It hasn't been easy sledding, though. "Through the years, things have happened for us, then they don't happen," Dane explains. Two early plums--a publishing deal with Warner-Chapell and representation by Philip Morris--later disappeared almost simultaneously. Different booking agents have come and gone--after inflicting tours of varying degrees of horror--and the drummer's spot never seems to be filled by one person for very long. Harrington-Squyres--on board for several years--seemed to bring a welcome bit of stability, but now she's gone, the better to care for her nine-year-old child.

"Sad things happen for good reasons," Wonderland says philosophically. "Lord have mercy, no band should ever take precedence over your family." She's a little less certain about the "blues band" tag that many hang on her and the Imperial Monkeys, however.

"It always blows my head off, every year, when we win, or even when we're nominated [for Best Blues]" she says with a laugh. "It just kills me, because Houston is where guys like Joe Hughes live. I mean, we're a great band--I think--at least a good band, and we have a great time, but we're not the best blues band in Houston, Texas."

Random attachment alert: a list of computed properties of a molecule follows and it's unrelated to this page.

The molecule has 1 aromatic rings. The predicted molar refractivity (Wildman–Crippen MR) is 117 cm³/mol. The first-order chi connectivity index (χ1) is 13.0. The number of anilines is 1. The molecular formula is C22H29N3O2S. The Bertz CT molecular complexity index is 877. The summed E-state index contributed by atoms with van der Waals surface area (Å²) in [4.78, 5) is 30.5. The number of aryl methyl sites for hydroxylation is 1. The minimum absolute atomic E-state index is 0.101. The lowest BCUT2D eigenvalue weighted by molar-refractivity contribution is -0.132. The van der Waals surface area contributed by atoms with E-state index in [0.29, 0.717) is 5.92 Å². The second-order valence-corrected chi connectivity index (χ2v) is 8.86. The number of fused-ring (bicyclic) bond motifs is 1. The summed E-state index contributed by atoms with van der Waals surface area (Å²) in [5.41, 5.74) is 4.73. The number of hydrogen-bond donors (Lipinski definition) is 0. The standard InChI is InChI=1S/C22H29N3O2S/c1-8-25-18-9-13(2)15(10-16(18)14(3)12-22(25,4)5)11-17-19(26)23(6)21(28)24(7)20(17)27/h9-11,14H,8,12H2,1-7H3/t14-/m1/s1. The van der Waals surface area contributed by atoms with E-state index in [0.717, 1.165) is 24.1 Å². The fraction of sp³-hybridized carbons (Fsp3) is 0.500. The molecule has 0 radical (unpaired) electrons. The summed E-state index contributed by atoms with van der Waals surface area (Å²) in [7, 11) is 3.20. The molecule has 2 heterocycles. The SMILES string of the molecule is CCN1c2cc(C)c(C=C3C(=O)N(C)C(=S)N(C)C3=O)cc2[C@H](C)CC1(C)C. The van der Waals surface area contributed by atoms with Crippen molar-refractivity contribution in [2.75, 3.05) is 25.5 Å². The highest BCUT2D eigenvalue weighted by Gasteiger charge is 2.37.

"There are some bars that have wanted us just to play blues all night long, but we'd rather do our stuff," Dane notes, adding that he and Wonderland prefer a wider definition. "I like to say we're a rock 'n' roll band," Wonderland explains, "because then we can play a country song, or a blues song, or a polka or whatever, and it all comes out sounding like us. If I could write a whole bunch of good blues songs--if that was what was in my heart--that'd be cool, but we're still kids. I think to call us a Gulf Coast band is pretty accurate, because there's a lot of good bands that come through here, and each one rubs off on you a little bit."

Both Wonderland and Dane seem a bit mystified by all the attention; despite being Houston's hot ticket for half a decade, they haven't developed the standard stock of stories or glib delivery that pros use to make themselves seem wide open when they're being anything but. Wonderland mumbles an almost uncomfortable "thanks" when you ask her about her impressive voice; if you press her to talk about it, she'll offer a dismissive "I holler" with a nervous half-laugh. "We're just a band," she says of the group. "We play a little bit of everything to keep ourselves entertained--it's more fun that way."